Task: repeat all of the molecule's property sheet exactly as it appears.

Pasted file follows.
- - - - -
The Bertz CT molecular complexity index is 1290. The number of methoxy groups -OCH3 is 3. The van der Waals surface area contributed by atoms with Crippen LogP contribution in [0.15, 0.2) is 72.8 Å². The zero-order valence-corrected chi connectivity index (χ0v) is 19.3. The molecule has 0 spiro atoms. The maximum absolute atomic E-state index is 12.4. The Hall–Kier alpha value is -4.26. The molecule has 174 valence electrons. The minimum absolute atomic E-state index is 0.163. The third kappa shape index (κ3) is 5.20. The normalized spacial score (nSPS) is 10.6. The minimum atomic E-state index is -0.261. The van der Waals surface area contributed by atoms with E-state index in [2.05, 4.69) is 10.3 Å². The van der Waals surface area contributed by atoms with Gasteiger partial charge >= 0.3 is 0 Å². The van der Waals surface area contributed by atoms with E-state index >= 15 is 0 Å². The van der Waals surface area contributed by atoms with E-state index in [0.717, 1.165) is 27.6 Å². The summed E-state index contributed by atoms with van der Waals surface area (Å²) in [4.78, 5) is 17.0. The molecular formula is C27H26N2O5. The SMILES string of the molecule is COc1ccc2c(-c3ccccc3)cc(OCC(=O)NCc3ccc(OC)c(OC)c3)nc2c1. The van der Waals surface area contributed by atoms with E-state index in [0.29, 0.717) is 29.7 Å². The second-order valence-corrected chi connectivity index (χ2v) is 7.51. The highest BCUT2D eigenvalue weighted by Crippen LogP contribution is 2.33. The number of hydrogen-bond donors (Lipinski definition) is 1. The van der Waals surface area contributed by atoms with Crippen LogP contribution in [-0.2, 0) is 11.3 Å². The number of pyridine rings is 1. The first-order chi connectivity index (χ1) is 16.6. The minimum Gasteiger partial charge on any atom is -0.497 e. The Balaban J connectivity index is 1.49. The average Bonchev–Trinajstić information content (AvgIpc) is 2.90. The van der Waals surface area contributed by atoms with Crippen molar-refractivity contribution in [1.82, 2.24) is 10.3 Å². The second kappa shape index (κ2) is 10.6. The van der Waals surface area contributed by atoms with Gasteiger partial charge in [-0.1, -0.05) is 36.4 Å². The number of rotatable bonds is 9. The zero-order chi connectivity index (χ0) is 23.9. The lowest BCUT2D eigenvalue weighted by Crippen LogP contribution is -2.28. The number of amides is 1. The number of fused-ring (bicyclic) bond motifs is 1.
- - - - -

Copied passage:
The Bertz CT molecular complexity index is 1290. The number of methoxy groups -OCH3 is 3. The van der Waals surface area contributed by atoms with Crippen LogP contribution in [0.15, 0.2) is 72.8 Å². The zero-order valence-corrected chi connectivity index (χ0v) is 19.3. The molecule has 0 spiro atoms. The maximum absolute atomic E-state index is 12.4. The Hall–Kier alpha value is -4.26. The molecule has 174 valence electrons. The minimum absolute atomic E-state index is 0.163. The third kappa shape index (κ3) is 5.20. The normalized spacial score (nSPS) is 10.6. The minimum atomic E-state index is -0.261. The van der Waals surface area contributed by atoms with E-state index in [2.05, 4.69) is 10.3 Å². The van der Waals surface area contributed by atoms with Gasteiger partial charge >= 0.3 is 0 Å². The van der Waals surface area contributed by atoms with E-state index >= 15 is 0 Å². The van der Waals surface area contributed by atoms with E-state index in [0.717, 1.165) is 27.6 Å². The summed E-state index contributed by atoms with van der Waals surface area (Å²) in [4.78, 5) is 17.0. The molecular formula is C27H26N2O5. The SMILES string of the molecule is COc1ccc2c(-c3ccccc3)cc(OCC(=O)NCc3ccc(OC)c(OC)c3)nc2c1. The van der Waals surface area contributed by atoms with E-state index in [0.29, 0.717) is 29.7 Å². The second-order valence-corrected chi connectivity index (χ2v) is 7.51. The highest BCUT2D eigenvalue weighted by Crippen LogP contribution is 2.33. The number of hydrogen-bond donors (Lipinski definition) is 1. The van der Waals surface area contributed by atoms with Crippen LogP contribution in [-0.2, 0) is 11.3 Å². The number of pyridine rings is 1. The first-order chi connectivity index (χ1) is 16.6. The minimum Gasteiger partial charge on any atom is -0.497 e. The Balaban J connectivity index is 1.49. The average Bonchev–Trinajstić information content (AvgIpc) is 2.90. The van der Waals surface area contributed by atoms with Crippen molar-refractivity contribution in [1.82, 2.24) is 10.3 Å². The second kappa shape index (κ2) is 10.6. The van der Waals surface area contributed by atoms with Gasteiger partial charge in [-0.1, -0.05) is 36.4 Å². The number of rotatable bonds is 9. The zero-order chi connectivity index (χ0) is 23.9. The lowest BCUT2D eigenvalue weighted by Crippen LogP contribution is -2.28. The number of amides is 1. The number of fused-ring (bicyclic) bond motifs is 1.